Adenomas are initiated at 1 mm in diameter and may grow up to 50 mm. Adenoma size at any point after initiation is calculated using a Richards growth curve model (21). Rather than directly simulating the growth rate for each adenoma, the model simulates the time it takes for an adenoma to reach 10 mm in diameter, |${t_{10}}$ | , using an inverse Weibull distribution. Given the growth function, the growth rate is a simple function of |${t_{10}}$ | . The model simulates |${t_{10}}$ | independently for each adenoma and allows |${t_{10}}$ | to vary systematically based on location to capture differences in the proportions of colorectal cancers and adenomas located in the rectum. Although only 9% of adenomas are located in the rectum, half to one third of colorectal cancers are located in the rectum (22). The time to reach 10 mm is independent of other characteristics, including age, sex, and individual-level adenoma risk.

#### Transition from adenoma to invasive cancer

The time from adenoma initiation to preclinical disease is driven by the model for adenoma growth and the size at an adenoma's transition to preclinical cancer. The cumulative probability that an adenoma transitions to preclinical cancer is simulating using a log-normal distribution for the size at transition, in mm, and the mean size at transition is a function of location (colon or rectum), sex, and age at initiation. Adenomas do not transition to preclinical cancer if their simulated size at transition is greater than the maximum adenoma size or if the individual dies before the adenoma reaches transition size.

#### Time from preclinical to clinically detected cancer (sojourn time)

Clinically detected cancer is defined as cancer diagnosed in the absence of screening. Sojourn time is defined as the time from cancer initiation to clinical detection. Sojourn time is simulated using a Weibull distribution, with a proportional hazard model used to simulate sojourn time for adenomas in the rectum relative to the colon.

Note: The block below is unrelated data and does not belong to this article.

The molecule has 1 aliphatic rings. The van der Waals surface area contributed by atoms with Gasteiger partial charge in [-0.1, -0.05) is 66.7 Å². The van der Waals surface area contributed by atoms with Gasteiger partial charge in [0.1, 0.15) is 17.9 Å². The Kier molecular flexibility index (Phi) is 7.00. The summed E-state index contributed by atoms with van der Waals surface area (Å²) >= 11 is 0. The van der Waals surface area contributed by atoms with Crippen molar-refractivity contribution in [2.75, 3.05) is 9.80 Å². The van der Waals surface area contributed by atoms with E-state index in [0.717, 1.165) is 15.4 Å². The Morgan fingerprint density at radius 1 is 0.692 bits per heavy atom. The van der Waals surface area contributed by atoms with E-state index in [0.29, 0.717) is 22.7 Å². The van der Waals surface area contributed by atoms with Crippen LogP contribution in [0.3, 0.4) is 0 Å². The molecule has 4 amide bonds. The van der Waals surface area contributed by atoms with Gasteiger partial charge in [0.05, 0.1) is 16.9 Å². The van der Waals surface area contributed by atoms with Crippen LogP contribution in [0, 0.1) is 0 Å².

#### Stage and survival

Stage at clinical (symptomatic) detection is simulated based on the stage distribution from the NCI's Surveillance Epidemiology and End Results (SEER) 1975–1979 (23). This is the most recent time period when there was little or no colorectal cancer screening. The model stochastically assigns size at detection, conditional on stage, using a smoothed distribution estimated using the same 1975–1979 SEER data. Finally, the model stochastically assigns time of colorectal cancer death, using relative survival probabilities estimated from SEER survival data for cases diagnosed from 1975 to 2003 that vary by age at diagnosis and gender, and is stratified by location (colon or rectum) and American Joint Committee on Cancer stage, with age and gender included as covariates (24).

The model stochastically assigns time of non-colorectal cancer death using survival probabilities based on product-limit estimates for age and birth-year cohorts from the National Center for Health Statistics Databases (25).

CRC-SPIN 2.0 contains 22 calibrated parameters (7 adenoma risk parameters, 5 adenoma growth parameters, 7 adenoma transition parameters, and 3 sojourn time parameters). The model was calibrated using incremental mixture approximate Bayesian computation, a likelihood-free approach that results in simulated draws from the joint posterior distribution of model parameters given calibration targets (18). Calibration targets included SEER colon and rectal cancer incidence rates in 1975–1979 (23), the most recent period prior to dissemination of colorectal cancer screening tests, studies that describe adenoma prevalence (26), adenoma size at screen detection (27), preclinical cancer by lesion size (28, 29), and preclinical colorectal cancer prevalence by sex (30). CRC-SPIN 2.0 was internally validated to follow-up findings from the UK Flexible Sigmoidoscopy Screening Trial (30–32) and was found to adequately predict the 10- and 17-year reduction in colorectal cancer incidence and mortality following a single flexible sigmoidoscopy (33).

### Colonoscopy sensitivity